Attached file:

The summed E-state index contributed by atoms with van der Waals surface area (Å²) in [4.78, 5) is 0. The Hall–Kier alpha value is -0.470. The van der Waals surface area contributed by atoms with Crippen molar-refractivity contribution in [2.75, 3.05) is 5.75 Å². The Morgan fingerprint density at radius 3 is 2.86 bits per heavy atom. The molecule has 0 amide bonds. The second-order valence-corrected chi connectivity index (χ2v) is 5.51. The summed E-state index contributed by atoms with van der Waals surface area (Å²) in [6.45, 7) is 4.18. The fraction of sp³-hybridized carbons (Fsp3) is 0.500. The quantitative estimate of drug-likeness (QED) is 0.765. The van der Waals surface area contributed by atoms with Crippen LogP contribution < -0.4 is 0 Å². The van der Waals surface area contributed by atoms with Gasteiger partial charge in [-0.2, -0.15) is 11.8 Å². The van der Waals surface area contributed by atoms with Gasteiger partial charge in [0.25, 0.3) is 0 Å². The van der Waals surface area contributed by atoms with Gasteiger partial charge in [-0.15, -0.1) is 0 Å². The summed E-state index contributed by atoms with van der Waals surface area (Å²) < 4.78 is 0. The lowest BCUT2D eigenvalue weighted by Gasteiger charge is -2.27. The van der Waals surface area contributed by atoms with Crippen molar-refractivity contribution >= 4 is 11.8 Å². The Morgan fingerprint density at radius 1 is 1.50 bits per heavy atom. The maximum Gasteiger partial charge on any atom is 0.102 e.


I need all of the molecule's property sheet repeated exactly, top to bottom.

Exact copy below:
The summed E-state index contributed by atoms with van der Waals surface area (Å²) in [4.78, 5) is 0. The Hall–Kier alpha value is -0.470. The van der Waals surface area contributed by atoms with Crippen molar-refractivity contribution in [2.75, 3.05) is 5.75 Å². The Morgan fingerprint density at radius 3 is 2.86 bits per heavy atom. The molecule has 0 amide bonds. The second-order valence-corrected chi connectivity index (χ2v) is 5.51. The summed E-state index contributed by atoms with van der Waals surface area (Å²) in [6.45, 7) is 4.18. The fraction of sp³-hybridized carbons (Fsp3) is 0.500. The quantitative estimate of drug-likeness (QED) is 0.765. The van der Waals surface area contributed by atoms with Crippen LogP contribution < -0.4 is 0 Å². The van der Waals surface area contributed by atoms with Gasteiger partial charge in [-0.2, -0.15) is 11.8 Å². The van der Waals surface area contributed by atoms with Gasteiger partial charge in [0.25, 0.3) is 0 Å². The van der Waals surface area contributed by atoms with Gasteiger partial charge in [-0.15, -0.1) is 0 Å². The summed E-state index contributed by atoms with van der Waals surface area (Å²) < 4.78 is 0. The lowest BCUT2D eigenvalue weighted by Gasteiger charge is -2.27. The van der Waals surface area contributed by atoms with Crippen molar-refractivity contribution >= 4 is 11.8 Å². The Morgan fingerprint density at radius 1 is 1.50 bits per heavy atom. The maximum Gasteiger partial charge on any atom is 0.102 e.